I joined Salesforce in September 2019 — just over six months ago today — and I couldn’t be more grateful. The company is truly a best place to work, and I can see why we have earned top spots on best workplaces lists by Fortune, Forbes, Glassdoor, and others. Our culture is unique because it’s intentional, prioritized, measured, and we are constantly innovating.
A core aspect of Salesforce’s culture is our deep commitment to equality, which guides everything we do. That’s why in 2015, Salesforce made a commitment to equal pay for equal work. Since then, the company has evaluated pay on an ongoing basis to address any gaps among gender and race.
Today, we’ve completed our FY21 compensation planning process, which included an equal pay assessment of our 50,000 employees (excluding Tableau employees, which completed its own assessment). The assessment found seven percent of employees required equal pay adjustments. Of those who received an adjustment, 96% were due to unexplained differences among genders, and in the U.S., four percent were due to unexplained differences across race and ethnicity.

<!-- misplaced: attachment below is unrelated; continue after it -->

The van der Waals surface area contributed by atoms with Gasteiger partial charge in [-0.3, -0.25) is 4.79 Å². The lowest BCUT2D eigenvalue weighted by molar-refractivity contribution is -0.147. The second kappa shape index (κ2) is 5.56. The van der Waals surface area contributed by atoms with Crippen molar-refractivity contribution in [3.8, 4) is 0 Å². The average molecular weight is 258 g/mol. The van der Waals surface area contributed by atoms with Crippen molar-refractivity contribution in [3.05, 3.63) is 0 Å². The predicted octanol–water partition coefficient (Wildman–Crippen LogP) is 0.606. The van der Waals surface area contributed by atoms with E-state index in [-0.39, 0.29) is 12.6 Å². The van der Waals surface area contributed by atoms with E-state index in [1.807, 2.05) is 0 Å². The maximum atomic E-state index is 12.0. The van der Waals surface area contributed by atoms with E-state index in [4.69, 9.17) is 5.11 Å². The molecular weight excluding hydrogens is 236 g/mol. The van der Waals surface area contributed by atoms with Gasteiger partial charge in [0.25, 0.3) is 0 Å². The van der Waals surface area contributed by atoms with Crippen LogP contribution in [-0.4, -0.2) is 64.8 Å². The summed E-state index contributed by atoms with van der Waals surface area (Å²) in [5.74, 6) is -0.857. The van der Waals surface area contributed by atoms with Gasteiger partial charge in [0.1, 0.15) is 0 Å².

As a result, we spent $2.1 million to address any unexplained differences in pay, totaling more than $12 million spent to date to ensure our global workforce is paid fairly.
Our work with equal pay will never be done. We’ll continue to iterate on our processes, tools, and practices as we continue to grow our workforce and evolve our business.
While we’re proud of the progress we’ve made on equal pay, we recognize equal pay alone is not enough. It’s one part of our equality journey. We will remain committed to leveling the playing field throughout the entire employee experience — from onboarding to ongoing employee success.
Molly Ford and the Office of Equality have done incredible work championing some of our equality efforts to ensure we’re creating a workplace where everyone feels seen, valued and heard. You can read more about Molly’s story, the importance of recognizing Equal Pay Day, and how you can become an equal pay advocate here.